Even though I was scared to, I knew I had to get out of the car and go look at the damage that had been done.

I slowly made my way to the back of the car and breathed a huge sigh of relief: it wasn’t nearly as bad as I’d expected. There were a few scratches and dings on his car, but it was mostly my car that had taken the brunt of the impact.

Even then, it wasn’t all that bad: mostly just a large 4-inch crack in the plastic bumper — something that wasn’t too obvious if you weren’t looking for it.

But it was still damage and it was completely the result of my brainless haste and I knew I had to go break the news to Jesse.

I came in the house and, trying to sound as calm and un-alarmed as possible, I hollered up the stairs, “Honey, I’m so, so sorry! I just ran into your car!”

Lest he picture massive damage, I quickly reassured him, “But I promise it’s not as bad as it sounds. Trust me. It could have been a lot worse.”

I was trying to find the perfect balance between expressing remorse and not creating undue panic.

He wasn’t thrilled with this start to the morning, but he was gracious in his response and came down to survey the damage.

I apologized profusely and told him I should have looked in my rear view mirror. It was my haste to get out the door that had caused the accident and my lack of remembering obvious things — like looking behind yourself when you back out of the garage.

The most embarrassing part? This is only the second “accident” I’ve caused and the other one also happened in our driveway. Yep, I told you I was brainless!

When I came home from meeting my friend, Jesse told me, “You know what? I did some calculating and realized that a few simple bad decisions resulted in potentially hundreds of dollars’ worth of damage.”

I gulped at that and immediately started beating myself up for being in such a hurry. But he wasn’t done talking yet.

He went on, “It wasn’t all your fault this morning.”

“But yes it was!” I protested.

“No,” he replied, “You see, the kids were irresponsible last night and left a scooter out in the driveway where I usually park my car. I saw the scooter and, instead of having the kids pick it up, I just parked on the wrong side — right behind you in the driveway.”

“So, we’re actually all to blame.” He went on. “The kids know they are supposed to put all of their outside toys up at night. They didn’t. And I was careless in parking the car right behind you instead of moving the scooter and parking where I usually park.”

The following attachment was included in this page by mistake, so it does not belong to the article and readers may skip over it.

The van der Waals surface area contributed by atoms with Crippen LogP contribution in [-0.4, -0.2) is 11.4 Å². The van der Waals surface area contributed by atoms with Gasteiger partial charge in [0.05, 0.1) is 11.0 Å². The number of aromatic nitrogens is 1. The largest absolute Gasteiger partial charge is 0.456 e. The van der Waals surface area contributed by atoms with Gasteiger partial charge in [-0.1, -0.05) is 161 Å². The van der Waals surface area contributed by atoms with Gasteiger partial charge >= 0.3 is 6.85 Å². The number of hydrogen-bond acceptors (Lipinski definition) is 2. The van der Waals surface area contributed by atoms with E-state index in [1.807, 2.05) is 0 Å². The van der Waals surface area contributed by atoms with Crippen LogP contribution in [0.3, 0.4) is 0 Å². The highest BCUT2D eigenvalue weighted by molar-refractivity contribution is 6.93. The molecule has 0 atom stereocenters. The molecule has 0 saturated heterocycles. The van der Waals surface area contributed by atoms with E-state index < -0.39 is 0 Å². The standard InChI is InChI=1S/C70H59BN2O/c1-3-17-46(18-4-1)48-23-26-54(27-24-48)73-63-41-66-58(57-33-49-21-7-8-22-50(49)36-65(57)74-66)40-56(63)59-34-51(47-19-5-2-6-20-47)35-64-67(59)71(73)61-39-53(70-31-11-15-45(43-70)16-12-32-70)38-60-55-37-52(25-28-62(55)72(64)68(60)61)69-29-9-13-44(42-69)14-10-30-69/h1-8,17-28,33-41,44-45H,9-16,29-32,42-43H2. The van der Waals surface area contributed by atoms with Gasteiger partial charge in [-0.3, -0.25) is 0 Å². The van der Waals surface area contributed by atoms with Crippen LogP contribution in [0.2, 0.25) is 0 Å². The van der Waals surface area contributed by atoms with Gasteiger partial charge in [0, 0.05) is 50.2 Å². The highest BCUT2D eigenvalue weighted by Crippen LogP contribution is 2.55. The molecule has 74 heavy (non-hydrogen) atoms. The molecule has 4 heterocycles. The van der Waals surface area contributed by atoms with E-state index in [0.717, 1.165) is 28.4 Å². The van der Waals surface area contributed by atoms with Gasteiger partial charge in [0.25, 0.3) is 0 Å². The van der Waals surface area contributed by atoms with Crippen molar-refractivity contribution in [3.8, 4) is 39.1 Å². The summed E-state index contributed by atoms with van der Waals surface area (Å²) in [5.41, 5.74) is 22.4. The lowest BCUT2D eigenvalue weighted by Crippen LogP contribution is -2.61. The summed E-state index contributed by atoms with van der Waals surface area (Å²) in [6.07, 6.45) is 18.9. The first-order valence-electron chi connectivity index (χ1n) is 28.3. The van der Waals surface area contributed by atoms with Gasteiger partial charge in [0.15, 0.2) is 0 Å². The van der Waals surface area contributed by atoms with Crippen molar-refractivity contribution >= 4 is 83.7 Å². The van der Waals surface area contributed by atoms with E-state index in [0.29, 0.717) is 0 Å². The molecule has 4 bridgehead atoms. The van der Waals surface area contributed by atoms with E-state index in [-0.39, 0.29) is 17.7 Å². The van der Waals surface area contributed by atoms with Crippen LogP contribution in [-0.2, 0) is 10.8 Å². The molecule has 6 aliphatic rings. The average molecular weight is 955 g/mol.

A careless move on our childrens’ part plus careless moves on both of our parts all added up to costly damage to our cars. We had a good talk about personal responsibility as a family and we all committed to do a better job to not be careless or hasty in the future.

The good news? The cars are still completely drivable and the damage won’t hurt them in any way, except to potentially lower their trade-in value.

Learn from our mistakes today. Be thorough. Be careful. And don’t be in too much of a hurry. Seemingly small bad decisions can add up to costly mistakes.

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6 Things Our Family Has Chosen to Splurge On

6 Things Our Family Has Chosen to Splurge On

Note: This post was inspired by Andrea Dekker’s post on how they decide what to splurge on and what to save on.

I think that many people have this idea that if you’re frugal, it means you’re miserable. That you save every single penny and hold onto it for dear life.

In my view, that’s not what frugality looks like at all. Yes, I’m an advocate of never spending more than you need to. Yes, I’m a firm believer in taking time to scout out the best deal. Yes, I’m all about making-do and doing without if you are in a tight spot financially.

But despite all of this, I do not believe that you should become a miser or a tightwad in the name of “frugality.” After all, I believe money is just a tool. The purpose of money is not to accumulate as much of it as you can; it’s to do as much good with it as you can.

This is not just about giving and making an impact, but also about investing and spending your money in a way that is in line with your family’s priorities. It means deciding to save money in areas that don’t matter to you so that you can spend more money in areas that do matter to you.

The purpose of money...